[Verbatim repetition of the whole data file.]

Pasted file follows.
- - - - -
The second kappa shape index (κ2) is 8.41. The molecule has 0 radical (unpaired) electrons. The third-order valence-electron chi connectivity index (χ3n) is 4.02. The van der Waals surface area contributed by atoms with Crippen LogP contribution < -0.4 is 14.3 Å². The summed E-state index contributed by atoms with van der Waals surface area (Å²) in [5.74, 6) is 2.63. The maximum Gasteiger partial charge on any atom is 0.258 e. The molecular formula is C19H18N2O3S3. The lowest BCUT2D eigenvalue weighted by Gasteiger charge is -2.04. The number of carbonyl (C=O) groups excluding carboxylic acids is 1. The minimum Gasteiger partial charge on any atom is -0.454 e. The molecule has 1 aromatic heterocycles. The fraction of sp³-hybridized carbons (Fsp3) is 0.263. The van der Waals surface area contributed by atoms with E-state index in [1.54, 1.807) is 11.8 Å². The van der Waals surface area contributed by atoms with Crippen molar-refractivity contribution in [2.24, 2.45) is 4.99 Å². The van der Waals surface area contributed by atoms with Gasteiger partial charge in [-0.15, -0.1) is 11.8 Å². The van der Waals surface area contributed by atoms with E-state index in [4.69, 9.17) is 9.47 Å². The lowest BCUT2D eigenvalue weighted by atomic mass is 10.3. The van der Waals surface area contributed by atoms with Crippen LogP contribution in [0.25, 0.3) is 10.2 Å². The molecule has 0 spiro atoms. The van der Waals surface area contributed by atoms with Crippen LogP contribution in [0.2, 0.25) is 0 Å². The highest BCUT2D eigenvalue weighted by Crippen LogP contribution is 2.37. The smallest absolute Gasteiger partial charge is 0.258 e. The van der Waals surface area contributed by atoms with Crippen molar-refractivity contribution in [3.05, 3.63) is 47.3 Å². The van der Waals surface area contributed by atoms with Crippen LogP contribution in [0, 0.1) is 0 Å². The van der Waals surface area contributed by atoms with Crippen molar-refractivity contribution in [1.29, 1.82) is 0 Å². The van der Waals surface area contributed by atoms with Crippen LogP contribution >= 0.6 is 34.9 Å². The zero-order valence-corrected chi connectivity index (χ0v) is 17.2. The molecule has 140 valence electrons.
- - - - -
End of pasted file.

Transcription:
The second kappa shape index (κ2) is 8.41. The molecule has 0 radical (unpaired) electrons. The third-order valence-electron chi connectivity index (χ3n) is 4.02. The van der Waals surface area contributed by atoms with Crippen LogP contribution < -0.4 is 14.3 Å². The summed E-state index contributed by atoms with van der Waals surface area (Å²) in [5.74, 6) is 2.63. The maximum Gasteiger partial charge on any atom is 0.258 e. The molecular formula is C19H18N2O3S3. The lowest BCUT2D eigenvalue weighted by Gasteiger charge is -2.04. The number of carbonyl (C=O) groups excluding carboxylic acids is 1. The minimum Gasteiger partial charge on any atom is -0.454 e. The molecule has 1 aromatic heterocycles. The fraction of sp³-hybridized carbons (Fsp3) is 0.263. The van der Waals surface area contributed by atoms with E-state index in [1.54, 1.807) is 11.8 Å². The van der Waals surface area contributed by atoms with Crippen molar-refractivity contribution in [2.24, 2.45) is 4.99 Å². The van der Waals surface area contributed by atoms with Gasteiger partial charge in [-0.15, -0.1) is 11.8 Å². The van der Waals surface area contributed by atoms with E-state index in [4.69, 9.17) is 9.47 Å². The lowest BCUT2D eigenvalue weighted by atomic mass is 10.3. The van der Waals surface area contributed by atoms with Crippen LogP contribution in [0.25, 0.3) is 10.2 Å². The molecule has 0 spiro atoms. The van der Waals surface area contributed by atoms with Crippen LogP contribution in [0.2, 0.25) is 0 Å². The highest BCUT2D eigenvalue weighted by Crippen LogP contribution is 2.37. The smallest absolute Gasteiger partial charge is 0.258 e. The van der Waals surface area contributed by atoms with Crippen molar-refractivity contribution in [3.05, 3.63) is 47.3 Å². The van der Waals surface area contributed by atoms with Crippen LogP contribution in [0, 0.1) is 0 Å². The van der Waals surface area contributed by atoms with Crippen molar-refractivity contribution in [1.29, 1.82) is 0 Å². The van der Waals surface area contributed by atoms with Crippen LogP contribution >= 0.6 is 34.9 Å². The zero-order valence-corrected chi connectivity index (χ0v) is 17.2. The molecule has 140 valence electrons.